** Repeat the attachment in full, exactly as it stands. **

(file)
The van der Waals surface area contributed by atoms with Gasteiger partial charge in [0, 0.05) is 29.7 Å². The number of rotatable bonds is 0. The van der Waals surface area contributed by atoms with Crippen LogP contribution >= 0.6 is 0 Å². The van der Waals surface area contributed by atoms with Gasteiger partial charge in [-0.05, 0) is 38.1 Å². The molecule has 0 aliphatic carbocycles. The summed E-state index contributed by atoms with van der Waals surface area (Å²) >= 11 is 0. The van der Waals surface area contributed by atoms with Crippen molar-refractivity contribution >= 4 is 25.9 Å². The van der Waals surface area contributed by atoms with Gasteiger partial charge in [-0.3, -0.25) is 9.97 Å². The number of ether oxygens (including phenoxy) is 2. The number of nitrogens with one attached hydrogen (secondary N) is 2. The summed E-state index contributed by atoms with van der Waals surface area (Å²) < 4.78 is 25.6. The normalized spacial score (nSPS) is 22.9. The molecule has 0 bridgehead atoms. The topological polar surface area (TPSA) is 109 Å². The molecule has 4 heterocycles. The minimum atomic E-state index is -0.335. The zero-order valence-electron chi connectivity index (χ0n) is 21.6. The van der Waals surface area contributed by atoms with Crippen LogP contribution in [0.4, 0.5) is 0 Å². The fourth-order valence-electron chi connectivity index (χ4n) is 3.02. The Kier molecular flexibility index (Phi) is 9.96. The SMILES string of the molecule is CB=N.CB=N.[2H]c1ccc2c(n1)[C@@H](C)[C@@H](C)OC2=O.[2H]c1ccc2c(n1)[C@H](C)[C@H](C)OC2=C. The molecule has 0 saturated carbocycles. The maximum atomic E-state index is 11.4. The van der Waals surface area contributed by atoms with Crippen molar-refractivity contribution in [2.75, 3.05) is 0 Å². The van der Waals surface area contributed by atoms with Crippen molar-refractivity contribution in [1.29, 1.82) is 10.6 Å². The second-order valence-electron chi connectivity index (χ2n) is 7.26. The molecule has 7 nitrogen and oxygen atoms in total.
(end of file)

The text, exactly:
The van der Waals surface area contributed by atoms with Gasteiger partial charge in [0, 0.05) is 29.7 Å². The number of rotatable bonds is 0. The van der Waals surface area contributed by atoms with Crippen LogP contribution >= 0.6 is 0 Å². The van der Waals surface area contributed by atoms with Gasteiger partial charge in [-0.05, 0) is 38.1 Å². The molecule has 0 aliphatic carbocycles. The summed E-state index contributed by atoms with van der Waals surface area (Å²) >= 11 is 0. The van der Waals surface area contributed by atoms with Crippen molar-refractivity contribution >= 4 is 25.9 Å². The van der Waals surface area contributed by atoms with Gasteiger partial charge in [-0.3, -0.25) is 9.97 Å². The number of ether oxygens (including phenoxy) is 2. The number of nitrogens with one attached hydrogen (secondary N) is 2. The summed E-state index contributed by atoms with van der Waals surface area (Å²) < 4.78 is 25.6. The normalized spacial score (nSPS) is 22.9. The molecule has 0 bridgehead atoms. The topological polar surface area (TPSA) is 109 Å². The molecule has 4 heterocycles. The minimum atomic E-state index is -0.335. The zero-order valence-electron chi connectivity index (χ0n) is 21.6. The van der Waals surface area contributed by atoms with Crippen LogP contribution in [0.4, 0.5) is 0 Å². The fourth-order valence-electron chi connectivity index (χ4n) is 3.02. The Kier molecular flexibility index (Phi) is 9.96. The SMILES string of the molecule is CB=N.CB=N.[2H]c1ccc2c(n1)[C@@H](C)[C@@H](C)OC2=O.[2H]c1ccc2c(n1)[C@H](C)[C@H](C)OC2=C. The molecule has 0 saturated carbocycles. The maximum atomic E-state index is 11.4. The van der Waals surface area contributed by atoms with Crippen molar-refractivity contribution in [2.75, 3.05) is 0 Å². The van der Waals surface area contributed by atoms with Crippen molar-refractivity contribution in [1.29, 1.82) is 10.6 Å². The second-order valence-electron chi connectivity index (χ2n) is 7.26. The molecule has 7 nitrogen and oxygen atoms in total.